With Oscar season upon us, the nominations were announced and along came the stories of directors and best picture snubs. But this year, the unsung hero is real-time visual effects and the role it plays in giving moviemakers the ability to collaborate across teams for innovative movie-making.

The Wizard Behind the Curtain

Up until recently, traditional, big-budgeted movies like Avengers: Infinity War (nearly $400M production budget) would have a visual effects supervisor on set to give input to directors on what can be accomplished behind the scenes, after filming has ended, to make the movie shine.

Whether that's creating a digital world or a computer-generated character, the magic happened post-filming, with the visual effects teams. 

"Visual effects used to be a highly technical, massive investment that was hard for filmmakers to be fully in control of. It was like a 'magical curtain,' cloaking hundreds of visual effects technicians on the other side of filming. They stood between the director's vision and what ended up on the screen" commented Kevin Baillie, visual effects supervisor for films including two Star Trek movies, two Transformers features and, most recently, Welcome to Marwen.

There was no real-time way of seeing what the end product could look like, so directors and everyone on set would have to take the visual effects supervisor's word for it; that in the end, the visual effects will look like they envisioned.

Today, real-time visual effects has turned that way of making movies on its head. Now entire teams can collaborate on the look of the film to create a more beautiful and visually believable story.

Bringing Teams Together to Build Whole New Worlds

The best way to see the value of real-time data, and its impact on movie-making, is in the beautiful visual effects that went into making Welcome to Marwen.

The film, directed by Robert Zemeckis, is based on the true story of Mark Hogancamp, a man who loses his memory after being physically assaulted to within an inch of his life. Unable to afford therapy and suffering from PTSD, Hogancamp takes recovery into his own hands, building a fictional World War II-era world in his backyard, equipped with live-action dolls as alter egos representing himself, his friends, family, and attackers--all to enact epic battles and recreate memories.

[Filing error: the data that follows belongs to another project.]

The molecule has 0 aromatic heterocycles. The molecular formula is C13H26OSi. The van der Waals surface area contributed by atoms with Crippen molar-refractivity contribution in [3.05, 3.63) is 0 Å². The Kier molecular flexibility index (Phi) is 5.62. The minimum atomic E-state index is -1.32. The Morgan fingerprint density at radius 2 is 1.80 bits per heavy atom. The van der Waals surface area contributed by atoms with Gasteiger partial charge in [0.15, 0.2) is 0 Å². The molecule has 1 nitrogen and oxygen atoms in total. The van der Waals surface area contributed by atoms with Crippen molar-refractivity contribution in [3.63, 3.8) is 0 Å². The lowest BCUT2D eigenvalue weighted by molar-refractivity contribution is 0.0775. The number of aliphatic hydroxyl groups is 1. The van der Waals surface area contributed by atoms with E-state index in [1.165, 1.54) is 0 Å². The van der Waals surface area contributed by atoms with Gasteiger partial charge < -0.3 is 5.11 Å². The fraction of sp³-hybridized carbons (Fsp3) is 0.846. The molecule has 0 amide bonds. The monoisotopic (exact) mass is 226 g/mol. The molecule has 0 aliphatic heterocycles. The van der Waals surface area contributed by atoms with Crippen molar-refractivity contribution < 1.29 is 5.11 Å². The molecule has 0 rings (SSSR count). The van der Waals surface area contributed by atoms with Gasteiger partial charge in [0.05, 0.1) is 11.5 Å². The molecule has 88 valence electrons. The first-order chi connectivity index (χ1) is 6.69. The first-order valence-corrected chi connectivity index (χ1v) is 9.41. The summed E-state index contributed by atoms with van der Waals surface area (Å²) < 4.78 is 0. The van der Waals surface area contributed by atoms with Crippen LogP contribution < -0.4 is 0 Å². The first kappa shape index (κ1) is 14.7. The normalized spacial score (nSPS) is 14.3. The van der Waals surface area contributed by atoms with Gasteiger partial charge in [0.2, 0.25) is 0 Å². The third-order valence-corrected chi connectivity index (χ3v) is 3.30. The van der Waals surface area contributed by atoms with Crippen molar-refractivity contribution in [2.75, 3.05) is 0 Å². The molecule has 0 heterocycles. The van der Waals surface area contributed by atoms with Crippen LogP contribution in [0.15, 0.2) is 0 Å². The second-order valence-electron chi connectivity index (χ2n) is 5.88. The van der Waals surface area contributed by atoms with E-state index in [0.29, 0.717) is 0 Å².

It's a dark, beautiful story that required dazzling visual effects that would captivate audiences, and feel authentic. As Baillie shared, "The challenge is that the story is made up of dolls, in a made-up world. And Zemeckis envisioned a film where audiences could connect to the dolls, and feel part of the fictional world."

To achieve these emotionally-relatable doll performances, Baillie and his team utilized a new way of bringing the director's vision to the screen and collaborating with everyone on set.

To start, actors like Steve Carell and Leslie Mann would squeeze into their tight gray motion capture suits, with reflective balls stuck all over them, to track the body's motion. Filmed in a motion capture stage, the actor typically would have little to interact with and, and in a traditional process, everyone is forced to simply imagine the scene unfolding in the fictional world.

For a more inclusive and collaborative process, Baillie and the team set up monitors on set to go beyond the blank stage and show in real-time, how the scene would look in final production after visual effects would be applied.

Using game technology from compies like Epic Games and Unity, the entire film crew could collaborate on the look of the scene to create a more beautiful and visually believable story.

"It was inspiring to show the director, actors, and everyone on set what the scene will look like. We could adjust lighting, shoot the characters' interactions in new ways, and see in real-time how it would all unfold."

Unlike before, this gave everyone on the physical production team - a group of people who are usually kept out of the visual effects process - a visual representation for how they might want to rethink the filming, as they went.

"Real-time technology allows people with decades worth of non-digital filmmaking experience to contribute immense value to the digital process," said Baillie. "It proved to be the ultimate fuel for spontaneous collaboration."

The result is undeniable--the visual effects of Welcome to Marwen are cutting-edge and stunning. The ability to leverage real-time visual effects undoubtedly shortens the gap between filming and post-production, creating a more collaborative effort and in the end, beautiful stories for the audience.